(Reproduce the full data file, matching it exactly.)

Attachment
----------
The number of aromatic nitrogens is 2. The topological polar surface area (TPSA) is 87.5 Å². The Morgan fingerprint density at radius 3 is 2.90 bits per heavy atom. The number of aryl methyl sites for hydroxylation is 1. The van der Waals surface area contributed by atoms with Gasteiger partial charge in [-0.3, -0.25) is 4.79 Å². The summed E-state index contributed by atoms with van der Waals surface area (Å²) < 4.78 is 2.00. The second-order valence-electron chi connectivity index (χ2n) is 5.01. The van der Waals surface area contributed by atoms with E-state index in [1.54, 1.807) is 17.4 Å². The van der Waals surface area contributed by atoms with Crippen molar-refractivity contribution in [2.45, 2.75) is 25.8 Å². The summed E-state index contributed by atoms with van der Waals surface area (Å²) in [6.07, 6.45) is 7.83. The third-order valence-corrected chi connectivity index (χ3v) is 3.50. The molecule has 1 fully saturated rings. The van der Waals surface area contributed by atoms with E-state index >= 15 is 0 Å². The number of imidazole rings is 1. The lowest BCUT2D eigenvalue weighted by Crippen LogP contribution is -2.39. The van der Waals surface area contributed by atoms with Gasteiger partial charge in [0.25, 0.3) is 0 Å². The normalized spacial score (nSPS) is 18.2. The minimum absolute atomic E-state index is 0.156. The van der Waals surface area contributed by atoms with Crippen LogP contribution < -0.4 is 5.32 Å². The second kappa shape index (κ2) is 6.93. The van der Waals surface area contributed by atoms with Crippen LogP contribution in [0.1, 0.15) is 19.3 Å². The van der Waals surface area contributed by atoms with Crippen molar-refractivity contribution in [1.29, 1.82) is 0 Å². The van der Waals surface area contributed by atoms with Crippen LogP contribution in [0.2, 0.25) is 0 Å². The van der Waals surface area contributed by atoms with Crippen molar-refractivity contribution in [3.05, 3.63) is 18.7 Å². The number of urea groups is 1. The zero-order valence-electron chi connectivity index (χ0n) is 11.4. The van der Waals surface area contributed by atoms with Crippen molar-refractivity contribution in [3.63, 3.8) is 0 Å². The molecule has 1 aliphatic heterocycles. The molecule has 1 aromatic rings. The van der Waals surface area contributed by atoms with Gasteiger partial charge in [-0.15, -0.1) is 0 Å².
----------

The number of aromatic nitrogens is 2. The topological polar surface area (TPSA) is 87.5 Å². The Morgan fingerprint density at radius 3 is 2.90 bits per heavy atom. The number of aryl methyl sites for hydroxylation is 1. The van der Waals surface area contributed by atoms with Gasteiger partial charge in [-0.3, -0.25) is 4.79 Å². The summed E-state index contributed by atoms with van der Waals surface area (Å²) < 4.78 is 2.00. The second-order valence-electron chi connectivity index (χ2n) is 5.01. The van der Waals surface area contributed by atoms with E-state index in [1.54, 1.807) is 17.4 Å². The van der Waals surface area contributed by atoms with Crippen molar-refractivity contribution in [2.45, 2.75) is 25.8 Å². The summed E-state index contributed by atoms with van der Waals surface area (Å²) in [6.07, 6.45) is 7.83. The third-order valence-corrected chi connectivity index (χ3v) is 3.50. The molecule has 1 fully saturated rings. The van der Waals surface area contributed by atoms with E-state index >= 15 is 0 Å². The number of imidazole rings is 1. The lowest BCUT2D eigenvalue weighted by Crippen LogP contribution is -2.39. The van der Waals surface area contributed by atoms with Gasteiger partial charge in [0.25, 0.3) is 0 Å². The normalized spacial score (nSPS) is 18.2. The minimum absolute atomic E-state index is 0.156. The van der Waals surface area contributed by atoms with Crippen LogP contribution < -0.4 is 5.32 Å². The second kappa shape index (κ2) is 6.93. The van der Waals surface area contributed by atoms with Crippen LogP contribution in [0.1, 0.15) is 19.3 Å². The van der Waals surface area contributed by atoms with Crippen molar-refractivity contribution in [1.29, 1.82) is 0 Å². The van der Waals surface area contributed by atoms with Crippen LogP contribution in [0.2, 0.25) is 0 Å². The van der Waals surface area contributed by atoms with Crippen molar-refractivity contribution in [3.05, 3.63) is 18.7 Å². The number of urea groups is 1. The zero-order valence-electron chi connectivity index (χ0n) is 11.4. The van der Waals surface area contributed by atoms with Crippen molar-refractivity contribution in [3.63, 3.8) is 0 Å². The molecule has 1 aliphatic heterocycles. The molecule has 1 aromatic rings. The van der Waals surface area contributed by atoms with Gasteiger partial charge in [-0.15, -0.1) is 0 Å².